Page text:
Iguazu Falls, Iguassu Falls Or Iguacu Falls are waterfalls of the Iguazu River running between the borders of Argentina & Brazil.

This Post is detailed information about getting to Iguassu Falls on the Argentinian side from Buenos Aires. 

Getting There… * How we did it * 

We booked the 0905 Flight from AEP (Aeroparque Jorge Newbery) to IGR (Iguazu) which lands around 1055 Flying with Aerolineas Argentinas .

Take your passport to check in with at the domestic terminal as this is what they use for ID purposes for tourists.

FOR CREW: Check in at counter 43 if on staff travel. 

The flight is roughly 1hr 50minutes long, and you will be offered 1 drink on the flight.
If you happen to be on the 737-800 – they have wifi to connect to their inflight entertainment system.


Once we were in Iguazu we went outside to the taxi’s. It is a flat rate to Iguazu National Park of 350peso. There is no uber or other cheaper option, however split between a few people this is pretty reasonable.

Entry Fee

Once you arrive at the park there is an Entry Fee of 500pesos for tourists (*as of April 2017)

The Park

COST – 500 Pesos – CASH ONLY!

Once you have paid your entry fee, take a look at the map and make a decision of how you would like to spend your day! Take note of the “last train/boat” times between each part of the park to make a good decision to see as much as you can!

How we spent our day:

First of all we caught the train (included in entry cost) all the way to the top of the Park. We went to view the Devils Throat(Garganta Del Diablo) first of all.

I can guarantee you will get wet – saturated in fact – so be prepared!

Literally within a few minutes of standing in awe looking out over the Devils throat we were drenched. Its all part of the fun though!!

After we had stood up here for awhile and taken a gazillion photos we headed back towards the train station.

Next stop was the Cataratas Station – this is the middle station on the map. Once you get here you can follow the signs to what ever trail you would like to do.

We had a plan to do the Boat Ride so we went and booked this first ( follow the signs toward “fast food Cataratas” and you will see the Iguaza Jungle Shop – this is the only place you can pay with card for the boat ride)

The Boat ride costs 450Pesos, and is at set times. We opted for the 4.10pm Boat ride. And after we had booked this we set on our way along the blue circuit marked on the map – the lower circuit.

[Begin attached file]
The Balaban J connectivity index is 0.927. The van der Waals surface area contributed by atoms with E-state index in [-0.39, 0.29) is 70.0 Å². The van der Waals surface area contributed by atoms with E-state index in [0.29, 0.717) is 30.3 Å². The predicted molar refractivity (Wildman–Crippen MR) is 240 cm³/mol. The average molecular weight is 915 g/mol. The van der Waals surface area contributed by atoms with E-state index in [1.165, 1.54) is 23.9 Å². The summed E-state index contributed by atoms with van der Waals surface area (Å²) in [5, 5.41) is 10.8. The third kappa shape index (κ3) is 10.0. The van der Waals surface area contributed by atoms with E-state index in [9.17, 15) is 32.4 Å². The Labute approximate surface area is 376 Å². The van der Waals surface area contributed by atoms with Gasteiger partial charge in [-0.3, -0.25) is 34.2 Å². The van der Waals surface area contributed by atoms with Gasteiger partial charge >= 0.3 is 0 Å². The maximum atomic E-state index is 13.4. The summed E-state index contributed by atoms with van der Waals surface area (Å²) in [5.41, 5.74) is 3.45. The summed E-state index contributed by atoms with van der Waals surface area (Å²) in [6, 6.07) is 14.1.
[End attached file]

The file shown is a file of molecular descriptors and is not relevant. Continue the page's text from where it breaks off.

And this was some of the stunning views and scenery we saw along the way.
Personally I feel like the Lower Circuit gives you the very best views of the entire park!

We continued along the lower loop to where the boats depart from and jumped on one that takes you across to the Island.

There is some stunning views from across on this island, but beware – getting up to the views is only done via a gruelling stair climb to the top …but seriously so worth it!!!



As I mentioned before – The Boat ride is run through a company called Iguazu Jungle.

It Costs 450pesos for a 12minute Boat ride which takes you out for some spectacular views… and then drives you DIRECTLY underneath the waterfalls for what they call a “baptism shower at the bottom of the San Martin Waterfall”

*see where all that water is in the left hand side…thats where you are heading!!!!!!!!! *

You will get COMPLETELY WET!
So when people tell you to bring a change of clothes…LISTEN!


After the Boat ride we made our way back to the start & headed for the Airport.
Again taxis cost 350Peso flat rate to the Airport.

We caught a 10.20pm Flight from Iguazu back to Buenos Aires – Landing just after Midnight.

Such an amazing day – CANNOT RECOMMEND IT ENOUGH <3

What to take with you for the day –

Small Backpack
Book/Headphones for the flight
Insect Repellent
Spare Clothes –  if you plan on going on the boat!
Towel to dry off

Heres a link to watch our day <3


And a few more Photos of the day!


haha … And thats a story for another day!
( At least we can laugh about it now)


Well as you are all well aware, Travel plays a huge part in my Life. I live & breathe travel, living in a different country for a few days almost every week & with a partner who is just as passionate as I am.

Here is a list of some of the Countries I have ticked off along my travels & where my job has taken me so far.


  • New Zealand – The place I call HOME <3

  • Australia
  • Cook Islands
  • Malaysia
  • Fiji
  • Thailand
  • Cambodia
  • Vietnam
  • Indonesia
  • Japan
  • Hong Kong
  • Macau
  • Singapore
  • Argentina
  • Uruguay
  • United States
  • Hawaii
  • Albania
  • United Kingdom(London)
  • Austria
  • Belgium
  • Netherlands
  • Croatia
  • Czech Republic ( Prague ) 
  • France
  • Germany
  • Italy
  • Greece
  • Vatican City
  • Monaco
  • Montenegro
  • Slovenia
  • Switzerland


I was lucky enough to tick off a LARGE amount of these European Countries all in one go as I did a Topdeck Tour – 27 days travelling through Europe! Post to come <3

And over the next few years before my Partner and I settle down and have kids (not likely that it will stop us travelling anyway buuuttt…..) we have a few adventures planned that are a little less kid friendly but oh so exciting! Dream big and Never stop Travelling!!

Feel free to message me if you want to find out more .



Hiking up Diamond Head

Getting There: 

You can either follow the boardwalk all the way along the beachfront to Diamond Head Crater, OR what we did is take the NUMBER 23 Bus at $2.50 per person and ask the driver to let you know once you get to Diamond Head Crater (it does tell you on the screen in the bus though)

Park Opening Hours: 

Open Daily from 6am to 6pm (last hike entry is 4.30pm)


$5.00 Private Vehicle
$1.00 Individual Walk In



As I am a New Zealander, I am quiet used to hiking rugged terrain.
The Hike up to the top of Diamond Head Crater is more like a challenging day walk – with a few tough stair challenges along the way – but seriously nothing you can’t handle!
I saw children and elderly people tackling this, so I would say its a hike for all ages and abilities.

The signs say it takes 60-90minutes round trip – and I guess that depends on how fast/slow you want to take it.

There are a few places for rest stops along the way, however the only bathrooms are at the very bottom so make sure you use this before you start on your way.

In the middle of the heat of the day I can imagine this would be a struggle , so either go earlier in the day, or prepare to sweat up a storm!